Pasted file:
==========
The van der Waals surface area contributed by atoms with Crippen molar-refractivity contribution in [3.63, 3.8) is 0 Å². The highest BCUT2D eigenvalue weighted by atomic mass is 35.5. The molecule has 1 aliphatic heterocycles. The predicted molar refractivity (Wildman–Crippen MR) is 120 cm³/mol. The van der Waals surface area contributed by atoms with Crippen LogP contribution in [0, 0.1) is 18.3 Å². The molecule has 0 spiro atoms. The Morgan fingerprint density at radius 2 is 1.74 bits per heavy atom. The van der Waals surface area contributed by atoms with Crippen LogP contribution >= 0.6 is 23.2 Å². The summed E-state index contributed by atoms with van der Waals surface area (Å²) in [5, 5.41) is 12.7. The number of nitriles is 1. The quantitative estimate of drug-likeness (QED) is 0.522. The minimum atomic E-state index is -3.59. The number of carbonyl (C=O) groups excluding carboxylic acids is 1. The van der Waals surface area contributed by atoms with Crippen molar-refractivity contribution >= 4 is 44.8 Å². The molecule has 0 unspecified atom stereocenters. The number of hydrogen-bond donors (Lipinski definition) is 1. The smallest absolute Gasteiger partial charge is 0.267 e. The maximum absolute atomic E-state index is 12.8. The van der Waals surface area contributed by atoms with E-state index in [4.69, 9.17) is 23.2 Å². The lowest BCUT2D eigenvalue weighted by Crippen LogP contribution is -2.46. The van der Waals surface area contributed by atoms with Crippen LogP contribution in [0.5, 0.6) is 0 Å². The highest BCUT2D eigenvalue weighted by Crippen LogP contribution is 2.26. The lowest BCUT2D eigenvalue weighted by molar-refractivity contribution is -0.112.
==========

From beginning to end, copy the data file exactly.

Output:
The van der Waals surface area contributed by atoms with Crippen molar-refractivity contribution in [3.63, 3.8) is 0 Å². The highest BCUT2D eigenvalue weighted by atomic mass is 35.5. The molecule has 1 aliphatic heterocycles. The predicted molar refractivity (Wildman–Crippen MR) is 120 cm³/mol. The van der Waals surface area contributed by atoms with Crippen LogP contribution in [0, 0.1) is 18.3 Å². The molecule has 0 spiro atoms. The Morgan fingerprint density at radius 2 is 1.74 bits per heavy atom. The van der Waals surface area contributed by atoms with Crippen LogP contribution >= 0.6 is 23.2 Å². The summed E-state index contributed by atoms with van der Waals surface area (Å²) in [5, 5.41) is 12.7. The number of nitriles is 1. The quantitative estimate of drug-likeness (QED) is 0.522. The minimum atomic E-state index is -3.59. The number of carbonyl (C=O) groups excluding carboxylic acids is 1. The van der Waals surface area contributed by atoms with Crippen molar-refractivity contribution >= 4 is 44.8 Å². The molecule has 0 unspecified atom stereocenters. The number of hydrogen-bond donors (Lipinski definition) is 1. The smallest absolute Gasteiger partial charge is 0.267 e. The maximum absolute atomic E-state index is 12.8. The van der Waals surface area contributed by atoms with E-state index in [4.69, 9.17) is 23.2 Å². The lowest BCUT2D eigenvalue weighted by Crippen LogP contribution is -2.46. The van der Waals surface area contributed by atoms with Crippen LogP contribution in [0.5, 0.6) is 0 Å². The highest BCUT2D eigenvalue weighted by Crippen LogP contribution is 2.26. The lowest BCUT2D eigenvalue weighted by molar-refractivity contribution is -0.112.